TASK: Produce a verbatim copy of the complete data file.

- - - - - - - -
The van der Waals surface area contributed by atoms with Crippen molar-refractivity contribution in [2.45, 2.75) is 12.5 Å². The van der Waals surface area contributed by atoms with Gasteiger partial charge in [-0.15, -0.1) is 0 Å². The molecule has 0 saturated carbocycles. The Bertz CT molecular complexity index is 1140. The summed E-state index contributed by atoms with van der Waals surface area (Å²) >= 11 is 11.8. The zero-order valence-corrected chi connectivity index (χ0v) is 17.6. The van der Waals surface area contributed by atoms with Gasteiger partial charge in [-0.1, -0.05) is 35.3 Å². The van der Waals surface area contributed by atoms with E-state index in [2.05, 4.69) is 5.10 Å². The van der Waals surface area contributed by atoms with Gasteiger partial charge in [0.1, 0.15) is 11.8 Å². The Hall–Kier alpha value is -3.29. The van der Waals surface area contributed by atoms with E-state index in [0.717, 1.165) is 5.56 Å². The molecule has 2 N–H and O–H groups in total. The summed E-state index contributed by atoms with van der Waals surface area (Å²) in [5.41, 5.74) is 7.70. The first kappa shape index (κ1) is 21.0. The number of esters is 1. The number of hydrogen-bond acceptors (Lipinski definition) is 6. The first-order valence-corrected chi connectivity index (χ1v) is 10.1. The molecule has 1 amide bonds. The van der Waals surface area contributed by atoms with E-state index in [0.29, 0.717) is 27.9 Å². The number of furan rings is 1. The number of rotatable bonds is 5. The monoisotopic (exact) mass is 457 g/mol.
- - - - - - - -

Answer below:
The van der Waals surface area contributed by atoms with Crippen molar-refractivity contribution in [2.45, 2.75) is 12.5 Å². The van der Waals surface area contributed by atoms with Gasteiger partial charge in [-0.15, -0.1) is 0 Å². The molecule has 0 saturated carbocycles. The Bertz CT molecular complexity index is 1140. The summed E-state index contributed by atoms with van der Waals surface area (Å²) >= 11 is 11.8. The zero-order valence-corrected chi connectivity index (χ0v) is 17.6. The van der Waals surface area contributed by atoms with Gasteiger partial charge in [-0.1, -0.05) is 35.3 Å². The van der Waals surface area contributed by atoms with E-state index in [2.05, 4.69) is 5.10 Å². The van der Waals surface area contributed by atoms with Gasteiger partial charge in [0.1, 0.15) is 11.8 Å². The Hall–Kier alpha value is -3.29. The van der Waals surface area contributed by atoms with E-state index in [0.717, 1.165) is 5.56 Å². The molecule has 2 N–H and O–H groups in total. The summed E-state index contributed by atoms with van der Waals surface area (Å²) in [5.41, 5.74) is 7.70. The first kappa shape index (κ1) is 21.0. The number of esters is 1. The number of hydrogen-bond acceptors (Lipinski definition) is 6. The first-order valence-corrected chi connectivity index (χ1v) is 10.1. The molecule has 1 amide bonds. The van der Waals surface area contributed by atoms with E-state index in [0.29, 0.717) is 27.9 Å². The number of furan rings is 1. The number of rotatable bonds is 5. The monoisotopic (exact) mass is 457 g/mol.